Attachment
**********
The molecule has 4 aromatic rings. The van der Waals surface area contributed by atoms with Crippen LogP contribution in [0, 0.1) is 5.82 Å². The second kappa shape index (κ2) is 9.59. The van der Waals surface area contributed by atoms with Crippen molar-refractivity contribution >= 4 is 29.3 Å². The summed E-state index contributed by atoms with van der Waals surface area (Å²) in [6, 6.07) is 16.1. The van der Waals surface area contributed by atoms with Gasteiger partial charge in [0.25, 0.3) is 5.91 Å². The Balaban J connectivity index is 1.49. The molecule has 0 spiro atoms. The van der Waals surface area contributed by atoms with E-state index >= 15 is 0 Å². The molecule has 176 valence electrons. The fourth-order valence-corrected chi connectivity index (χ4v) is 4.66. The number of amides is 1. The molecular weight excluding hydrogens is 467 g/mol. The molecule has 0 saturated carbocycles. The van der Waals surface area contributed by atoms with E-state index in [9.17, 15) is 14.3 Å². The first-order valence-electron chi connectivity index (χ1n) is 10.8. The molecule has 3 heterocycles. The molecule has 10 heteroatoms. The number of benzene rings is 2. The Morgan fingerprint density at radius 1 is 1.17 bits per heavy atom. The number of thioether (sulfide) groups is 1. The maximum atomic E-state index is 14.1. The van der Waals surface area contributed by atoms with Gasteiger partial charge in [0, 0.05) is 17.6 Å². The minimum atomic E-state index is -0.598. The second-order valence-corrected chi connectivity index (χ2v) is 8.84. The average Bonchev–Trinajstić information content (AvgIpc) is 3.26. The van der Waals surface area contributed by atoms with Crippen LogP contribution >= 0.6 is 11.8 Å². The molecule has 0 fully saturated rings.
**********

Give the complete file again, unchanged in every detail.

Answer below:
The molecule has 4 aromatic rings. The van der Waals surface area contributed by atoms with Crippen LogP contribution in [0, 0.1) is 5.82 Å². The second kappa shape index (κ2) is 9.59. The van der Waals surface area contributed by atoms with Crippen molar-refractivity contribution >= 4 is 29.3 Å². The summed E-state index contributed by atoms with van der Waals surface area (Å²) in [6, 6.07) is 16.1. The van der Waals surface area contributed by atoms with Gasteiger partial charge in [0.25, 0.3) is 5.91 Å². The Balaban J connectivity index is 1.49. The molecule has 0 spiro atoms. The van der Waals surface area contributed by atoms with E-state index >= 15 is 0 Å². The molecule has 176 valence electrons. The fourth-order valence-corrected chi connectivity index (χ4v) is 4.66. The number of amides is 1. The molecular weight excluding hydrogens is 467 g/mol. The molecule has 0 saturated carbocycles. The van der Waals surface area contributed by atoms with E-state index in [9.17, 15) is 14.3 Å². The first-order valence-electron chi connectivity index (χ1n) is 10.8. The molecule has 3 heterocycles. The molecule has 10 heteroatoms. The number of benzene rings is 2. The Morgan fingerprint density at radius 1 is 1.17 bits per heavy atom. The number of thioether (sulfide) groups is 1. The maximum atomic E-state index is 14.1. The van der Waals surface area contributed by atoms with Gasteiger partial charge in [0, 0.05) is 17.6 Å². The minimum atomic E-state index is -0.598. The second-order valence-corrected chi connectivity index (χ2v) is 8.84. The average Bonchev–Trinajstić information content (AvgIpc) is 3.26. The van der Waals surface area contributed by atoms with Crippen LogP contribution >= 0.6 is 11.8 Å². The molecule has 0 fully saturated rings.